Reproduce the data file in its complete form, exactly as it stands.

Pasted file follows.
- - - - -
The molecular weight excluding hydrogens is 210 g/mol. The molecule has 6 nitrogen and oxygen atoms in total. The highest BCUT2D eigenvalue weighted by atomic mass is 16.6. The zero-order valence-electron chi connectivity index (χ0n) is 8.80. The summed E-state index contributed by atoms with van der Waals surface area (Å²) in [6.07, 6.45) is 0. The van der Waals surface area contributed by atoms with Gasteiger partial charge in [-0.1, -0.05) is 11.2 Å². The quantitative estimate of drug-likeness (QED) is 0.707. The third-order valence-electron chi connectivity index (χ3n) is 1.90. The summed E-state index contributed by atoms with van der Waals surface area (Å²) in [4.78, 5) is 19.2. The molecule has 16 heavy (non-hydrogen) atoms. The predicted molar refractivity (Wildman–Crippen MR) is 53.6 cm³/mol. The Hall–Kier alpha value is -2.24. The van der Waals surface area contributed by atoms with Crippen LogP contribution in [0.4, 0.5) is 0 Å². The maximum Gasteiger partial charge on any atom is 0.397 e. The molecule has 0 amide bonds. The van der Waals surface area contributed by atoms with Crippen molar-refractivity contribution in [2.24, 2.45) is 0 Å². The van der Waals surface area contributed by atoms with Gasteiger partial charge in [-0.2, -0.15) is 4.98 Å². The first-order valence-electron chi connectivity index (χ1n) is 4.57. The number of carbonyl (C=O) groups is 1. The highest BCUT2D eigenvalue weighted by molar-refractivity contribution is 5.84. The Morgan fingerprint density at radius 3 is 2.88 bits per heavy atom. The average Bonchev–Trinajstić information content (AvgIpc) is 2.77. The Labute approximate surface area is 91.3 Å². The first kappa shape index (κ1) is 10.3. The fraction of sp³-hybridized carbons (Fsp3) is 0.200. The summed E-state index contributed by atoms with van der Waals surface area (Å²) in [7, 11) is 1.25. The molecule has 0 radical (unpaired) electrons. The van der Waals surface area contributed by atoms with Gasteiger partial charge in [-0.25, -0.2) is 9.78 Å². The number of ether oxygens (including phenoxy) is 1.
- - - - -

The molecular weight excluding hydrogens is 210 g/mol. The molecule has 6 nitrogen and oxygen atoms in total. The highest BCUT2D eigenvalue weighted by atomic mass is 16.6. The zero-order valence-electron chi connectivity index (χ0n) is 8.80. The summed E-state index contributed by atoms with van der Waals surface area (Å²) in [6.07, 6.45) is 0. The van der Waals surface area contributed by atoms with Gasteiger partial charge in [-0.1, -0.05) is 11.2 Å². The quantitative estimate of drug-likeness (QED) is 0.707. The third-order valence-electron chi connectivity index (χ3n) is 1.90. The summed E-state index contributed by atoms with van der Waals surface area (Å²) in [4.78, 5) is 19.2. The molecule has 16 heavy (non-hydrogen) atoms. The predicted molar refractivity (Wildman–Crippen MR) is 53.6 cm³/mol. The Hall–Kier alpha value is -2.24. The van der Waals surface area contributed by atoms with Crippen LogP contribution in [0.4, 0.5) is 0 Å². The maximum Gasteiger partial charge on any atom is 0.397 e. The molecule has 0 amide bonds. The van der Waals surface area contributed by atoms with Crippen molar-refractivity contribution in [2.24, 2.45) is 0 Å². The van der Waals surface area contributed by atoms with Gasteiger partial charge in [-0.2, -0.15) is 4.98 Å². The first-order valence-electron chi connectivity index (χ1n) is 4.57. The number of carbonyl (C=O) groups is 1. The highest BCUT2D eigenvalue weighted by molar-refractivity contribution is 5.84. The Morgan fingerprint density at radius 3 is 2.88 bits per heavy atom. The average Bonchev–Trinajstić information content (AvgIpc) is 2.77. The Labute approximate surface area is 91.3 Å². The first kappa shape index (κ1) is 10.3. The fraction of sp³-hybridized carbons (Fsp3) is 0.200. The summed E-state index contributed by atoms with van der Waals surface area (Å²) in [7, 11) is 1.25. The molecule has 0 radical (unpaired) electrons. The van der Waals surface area contributed by atoms with Gasteiger partial charge in [-0.25, -0.2) is 9.78 Å². The number of ether oxygens (including phenoxy) is 1.